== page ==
L. Knothe noted that mercury preparations are “very efficacious” for treating ulcers, impetigo, chronic inflammations, and nervous diseases related to plica polonica. “Various patches that cause skin blistering, mustard plasters, or ointments in the nuchal region could be applied for the patient.” Finally, mature plica (almost naturally separated from the scalp, when signs of new hair growth are seen) can be cut off without any harm to the patient.

Slow Death of Disease

Another physician Henryk Dobrzycki (1843-1914), a graduate of the Surgical Medical Academy in Warsaw, published a treatise O kołtunie pospolicie, plica polonica” zwanym (“On plait, commonly called plica polonica”) in 1877. H. Dobrzycki performed an analysis of the literature and demonstrated that plica polonica is not a disease, but a result of “obscurity, prejudice, and lack of hygiene.”

Depiction of plica polonica case in H. Dobrzycki‘s tractate, published in 1877. Vilnius University library, Rare Book department.

H. Dobrzycki stated, “Plica polonica is not a disease per se,” furthermore, this “disease” could be found where prejudice, obscurity, and dirtiness flourish.

According to the author, “Civilization and plica polonica cannot coexist.” However, explaining everything to the common folk (that it is only a question of hygiene) is like proving that “the Earth goes around the sun, and not vice versa.” H. Dobrzycki participated in a contest organized by the Vilnius Medical Society and in 1876 received an award for the best treatise on plica polonica. Eventually, the question of whether plica is a disease was finally closed in the Vilnius region.

However, plica polonica was called “a disease of the most remarkable kind, the most prominent and most curious phenomenon,” which “generally begins with the most troublesome symptoms – affections of the head, eyes, skin, etc.” in the textbook The Human Hair: Its Structure, Growth, Diseases, and Their Treatment by the German physician Hermann Beigel (1830-1879), published in London in 1869. Some dermatologists asserted that plica was nothing but eczema capitis with seborrhea and dirt, “but this is not probable,” as it was described in the fifth edition of Essentials of the Principles and Practice of Medicine by Henry Hartshorne (1823-1897), published in 1881 in Philadelphia, Pennsylvania. Moreover, plica polonica was called “the most horrible, incurable” disease, “rendering its victim an object as hideous to behold as the lepers of the East,” that made its appearance in London, “brought over by the traders in false hair from Poland” in the News Items chapter in the 43rd volume of The Saint Louis Medical and Surgical Journal in 1882. Plica polonica was also described as a term “applied to a peculiar matted, felted condition of the hair observed chiefly among Poles” in Practical Dermatology by Bernard Wolff, published in 1906 in Chicago, Illinois. Besides, plica polonica was titled as “the unsightly disease of matted hair” in An Introduction to the History of Medicine by Fielding H. Garrison (1870-1935), published in 1913.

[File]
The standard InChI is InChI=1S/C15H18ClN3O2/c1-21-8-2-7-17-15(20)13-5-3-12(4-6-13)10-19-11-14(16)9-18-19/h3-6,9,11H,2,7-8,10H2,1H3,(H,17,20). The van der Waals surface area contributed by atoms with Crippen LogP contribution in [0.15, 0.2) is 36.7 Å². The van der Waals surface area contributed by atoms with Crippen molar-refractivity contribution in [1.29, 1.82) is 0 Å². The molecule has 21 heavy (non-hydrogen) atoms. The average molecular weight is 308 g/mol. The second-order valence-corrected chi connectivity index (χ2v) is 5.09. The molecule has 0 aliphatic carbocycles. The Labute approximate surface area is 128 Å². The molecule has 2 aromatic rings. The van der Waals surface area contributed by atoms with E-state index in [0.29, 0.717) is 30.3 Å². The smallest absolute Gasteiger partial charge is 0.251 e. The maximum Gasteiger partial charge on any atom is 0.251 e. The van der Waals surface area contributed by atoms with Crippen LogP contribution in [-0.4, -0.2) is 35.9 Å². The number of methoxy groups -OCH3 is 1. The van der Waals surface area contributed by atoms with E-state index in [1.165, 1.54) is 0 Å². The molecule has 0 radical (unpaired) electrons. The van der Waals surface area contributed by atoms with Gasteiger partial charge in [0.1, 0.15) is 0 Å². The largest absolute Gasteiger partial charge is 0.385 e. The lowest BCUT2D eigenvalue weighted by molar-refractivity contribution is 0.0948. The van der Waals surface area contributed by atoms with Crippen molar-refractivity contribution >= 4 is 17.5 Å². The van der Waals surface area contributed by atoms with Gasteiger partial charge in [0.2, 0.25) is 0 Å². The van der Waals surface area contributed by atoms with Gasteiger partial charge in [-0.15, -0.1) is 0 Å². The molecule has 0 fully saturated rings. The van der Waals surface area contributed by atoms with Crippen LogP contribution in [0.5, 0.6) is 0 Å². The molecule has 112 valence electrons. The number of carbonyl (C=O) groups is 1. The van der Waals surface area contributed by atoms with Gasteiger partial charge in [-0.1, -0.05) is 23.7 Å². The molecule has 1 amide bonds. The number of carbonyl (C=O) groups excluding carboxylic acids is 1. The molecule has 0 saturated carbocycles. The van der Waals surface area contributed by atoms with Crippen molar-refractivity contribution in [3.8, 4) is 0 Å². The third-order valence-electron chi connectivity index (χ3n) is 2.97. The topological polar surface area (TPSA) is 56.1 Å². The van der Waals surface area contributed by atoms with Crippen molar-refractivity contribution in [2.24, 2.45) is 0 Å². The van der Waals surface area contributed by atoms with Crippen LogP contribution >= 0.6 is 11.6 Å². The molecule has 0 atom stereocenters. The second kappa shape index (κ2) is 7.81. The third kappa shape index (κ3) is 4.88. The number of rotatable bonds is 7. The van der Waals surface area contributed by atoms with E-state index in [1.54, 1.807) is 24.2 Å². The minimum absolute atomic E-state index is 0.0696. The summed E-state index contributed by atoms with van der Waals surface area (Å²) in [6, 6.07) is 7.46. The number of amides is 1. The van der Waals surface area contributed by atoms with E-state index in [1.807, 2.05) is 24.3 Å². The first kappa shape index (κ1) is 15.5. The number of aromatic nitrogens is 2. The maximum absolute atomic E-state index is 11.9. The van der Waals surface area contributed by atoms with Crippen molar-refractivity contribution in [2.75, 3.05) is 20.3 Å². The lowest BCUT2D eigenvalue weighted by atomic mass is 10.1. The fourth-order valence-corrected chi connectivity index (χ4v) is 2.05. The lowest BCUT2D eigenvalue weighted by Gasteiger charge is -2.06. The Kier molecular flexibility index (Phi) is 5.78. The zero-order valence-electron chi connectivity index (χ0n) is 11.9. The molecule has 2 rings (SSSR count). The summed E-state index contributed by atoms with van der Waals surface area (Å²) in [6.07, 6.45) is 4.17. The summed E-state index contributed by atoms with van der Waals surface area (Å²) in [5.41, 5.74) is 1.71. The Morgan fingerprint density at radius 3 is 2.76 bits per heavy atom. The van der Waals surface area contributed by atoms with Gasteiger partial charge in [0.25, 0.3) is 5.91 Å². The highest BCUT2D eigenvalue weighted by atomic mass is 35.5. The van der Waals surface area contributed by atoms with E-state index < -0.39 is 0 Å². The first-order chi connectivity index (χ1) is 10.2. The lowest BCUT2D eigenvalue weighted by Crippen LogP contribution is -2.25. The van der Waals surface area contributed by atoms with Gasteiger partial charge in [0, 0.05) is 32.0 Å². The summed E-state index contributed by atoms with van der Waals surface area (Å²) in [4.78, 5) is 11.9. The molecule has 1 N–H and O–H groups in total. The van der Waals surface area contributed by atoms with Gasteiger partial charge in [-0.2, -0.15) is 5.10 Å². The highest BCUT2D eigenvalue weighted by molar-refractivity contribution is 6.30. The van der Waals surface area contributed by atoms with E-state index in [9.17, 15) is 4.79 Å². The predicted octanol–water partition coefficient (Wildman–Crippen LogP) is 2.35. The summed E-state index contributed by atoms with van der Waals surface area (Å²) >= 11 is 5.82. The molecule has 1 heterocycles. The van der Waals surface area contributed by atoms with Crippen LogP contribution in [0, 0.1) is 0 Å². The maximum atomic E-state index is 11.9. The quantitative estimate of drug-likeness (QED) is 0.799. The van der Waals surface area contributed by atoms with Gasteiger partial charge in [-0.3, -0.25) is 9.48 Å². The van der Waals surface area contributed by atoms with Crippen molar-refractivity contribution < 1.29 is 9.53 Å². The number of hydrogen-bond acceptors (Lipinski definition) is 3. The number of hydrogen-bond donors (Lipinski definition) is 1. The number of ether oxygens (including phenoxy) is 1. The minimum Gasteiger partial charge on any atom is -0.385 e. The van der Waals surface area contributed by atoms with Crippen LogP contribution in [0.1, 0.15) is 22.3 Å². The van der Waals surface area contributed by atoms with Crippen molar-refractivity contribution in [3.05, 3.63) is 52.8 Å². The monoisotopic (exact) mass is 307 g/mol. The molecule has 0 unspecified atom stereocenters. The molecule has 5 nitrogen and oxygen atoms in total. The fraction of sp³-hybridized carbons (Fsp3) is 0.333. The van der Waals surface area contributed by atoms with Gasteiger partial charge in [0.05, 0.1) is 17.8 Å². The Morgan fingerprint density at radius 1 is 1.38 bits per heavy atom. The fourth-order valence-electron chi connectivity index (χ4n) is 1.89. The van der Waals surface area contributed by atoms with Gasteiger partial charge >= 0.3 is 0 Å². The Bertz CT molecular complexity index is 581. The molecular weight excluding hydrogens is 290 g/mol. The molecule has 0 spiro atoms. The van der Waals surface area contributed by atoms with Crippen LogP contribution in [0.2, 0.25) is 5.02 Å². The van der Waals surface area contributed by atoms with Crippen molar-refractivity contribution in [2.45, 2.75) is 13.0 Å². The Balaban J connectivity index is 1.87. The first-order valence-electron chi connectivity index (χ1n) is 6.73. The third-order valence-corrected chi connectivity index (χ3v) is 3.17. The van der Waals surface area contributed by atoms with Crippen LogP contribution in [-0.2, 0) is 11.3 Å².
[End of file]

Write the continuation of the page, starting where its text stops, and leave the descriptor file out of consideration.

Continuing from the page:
As a contrast, there were some 19th– and 20th– century authors who described plica polonica as a result of the lack of cleanliness combined with pediculosis. “There is good reason to believe that the affection termed plica polonica is nothing more than a combination of filth, lice, and entanglement or felting of the hair,” suggested John Syer Bristowe (1827-1895) in A Treatise on the Theory and Practice of Medicine, published in 1884 in London. Plica polonica was referred to as more “a condition than a disease” in A Practical Treatise on The Diseases of the Hair and Scalp, written by George Thomas Jackson (1852-1916) in 1892 in New York. In the graduation thesis by Francis Eustace Fronczak (1874-1955), awarded by the Medical Department of the University of Buffalo in the United States in 1897, the prognosis of plica was mentioned to be “of the best, inasmuch as it is not a disease.”

Today, we cannot find plica polonica in the International Classification of Diseases (ICD-10), and the phenomenon of plica could be explained by lack of hygiene, pediculosis, and pyoderma in the hairy parts of the body. However, until the end of the 19th century in European cities, plica polonica was believed to be a multiorgan disease, involving the skin and its appendages and associated with a number of chronic diseases, including those of the nervous system.